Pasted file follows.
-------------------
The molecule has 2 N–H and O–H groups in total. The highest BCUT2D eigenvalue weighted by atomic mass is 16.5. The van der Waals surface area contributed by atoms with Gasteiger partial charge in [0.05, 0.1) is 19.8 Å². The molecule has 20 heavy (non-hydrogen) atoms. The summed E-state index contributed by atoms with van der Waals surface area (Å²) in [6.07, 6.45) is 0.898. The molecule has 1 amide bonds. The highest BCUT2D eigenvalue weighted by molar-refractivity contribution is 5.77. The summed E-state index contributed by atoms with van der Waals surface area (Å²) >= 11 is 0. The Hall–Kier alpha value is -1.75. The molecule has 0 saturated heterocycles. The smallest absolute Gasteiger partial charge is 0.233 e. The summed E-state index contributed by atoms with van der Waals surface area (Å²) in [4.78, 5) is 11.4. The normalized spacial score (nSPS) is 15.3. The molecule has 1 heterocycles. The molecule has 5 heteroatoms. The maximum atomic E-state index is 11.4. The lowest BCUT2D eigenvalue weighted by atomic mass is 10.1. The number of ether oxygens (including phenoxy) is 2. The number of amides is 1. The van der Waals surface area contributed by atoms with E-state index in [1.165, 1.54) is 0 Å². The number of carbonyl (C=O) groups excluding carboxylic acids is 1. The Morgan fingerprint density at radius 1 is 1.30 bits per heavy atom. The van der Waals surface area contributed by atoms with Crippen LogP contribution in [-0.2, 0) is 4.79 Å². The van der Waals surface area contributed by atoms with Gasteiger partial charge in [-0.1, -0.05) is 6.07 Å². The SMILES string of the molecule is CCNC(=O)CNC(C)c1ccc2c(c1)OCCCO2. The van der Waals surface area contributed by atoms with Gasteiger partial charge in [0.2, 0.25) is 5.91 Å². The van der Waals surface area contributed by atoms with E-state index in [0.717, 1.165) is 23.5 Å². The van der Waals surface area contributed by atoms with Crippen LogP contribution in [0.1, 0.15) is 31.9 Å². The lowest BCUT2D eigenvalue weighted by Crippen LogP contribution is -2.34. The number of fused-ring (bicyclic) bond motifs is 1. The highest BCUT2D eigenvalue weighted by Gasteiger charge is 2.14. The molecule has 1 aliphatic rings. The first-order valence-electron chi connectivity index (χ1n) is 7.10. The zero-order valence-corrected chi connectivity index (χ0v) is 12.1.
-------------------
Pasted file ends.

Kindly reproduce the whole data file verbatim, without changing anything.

The molecule has 2 N–H and O–H groups in total. The highest BCUT2D eigenvalue weighted by atomic mass is 16.5. The van der Waals surface area contributed by atoms with Gasteiger partial charge in [0.05, 0.1) is 19.8 Å². The molecule has 20 heavy (non-hydrogen) atoms. The summed E-state index contributed by atoms with van der Waals surface area (Å²) in [6.07, 6.45) is 0.898. The molecule has 1 amide bonds. The highest BCUT2D eigenvalue weighted by molar-refractivity contribution is 5.77. The summed E-state index contributed by atoms with van der Waals surface area (Å²) >= 11 is 0. The Hall–Kier alpha value is -1.75. The molecule has 0 saturated heterocycles. The smallest absolute Gasteiger partial charge is 0.233 e. The summed E-state index contributed by atoms with van der Waals surface area (Å²) in [4.78, 5) is 11.4. The normalized spacial score (nSPS) is 15.3. The molecule has 1 heterocycles. The molecule has 5 heteroatoms. The maximum atomic E-state index is 11.4. The lowest BCUT2D eigenvalue weighted by atomic mass is 10.1. The number of ether oxygens (including phenoxy) is 2. The number of amides is 1. The van der Waals surface area contributed by atoms with E-state index in [1.165, 1.54) is 0 Å². The number of carbonyl (C=O) groups excluding carboxylic acids is 1. The Morgan fingerprint density at radius 1 is 1.30 bits per heavy atom. The van der Waals surface area contributed by atoms with Crippen LogP contribution in [-0.2, 0) is 4.79 Å². The van der Waals surface area contributed by atoms with Gasteiger partial charge in [-0.1, -0.05) is 6.07 Å². The SMILES string of the molecule is CCNC(=O)CNC(C)c1ccc2c(c1)OCCCO2. The van der Waals surface area contributed by atoms with Gasteiger partial charge in [0.2, 0.25) is 5.91 Å². The van der Waals surface area contributed by atoms with E-state index in [0.717, 1.165) is 23.5 Å². The van der Waals surface area contributed by atoms with Crippen LogP contribution in [0.1, 0.15) is 31.9 Å². The lowest BCUT2D eigenvalue weighted by Crippen LogP contribution is -2.34. The number of fused-ring (bicyclic) bond motifs is 1. The highest BCUT2D eigenvalue weighted by Gasteiger charge is 2.14. The molecule has 1 aliphatic rings. The first-order valence-electron chi connectivity index (χ1n) is 7.10. The zero-order valence-corrected chi connectivity index (χ0v) is 12.1.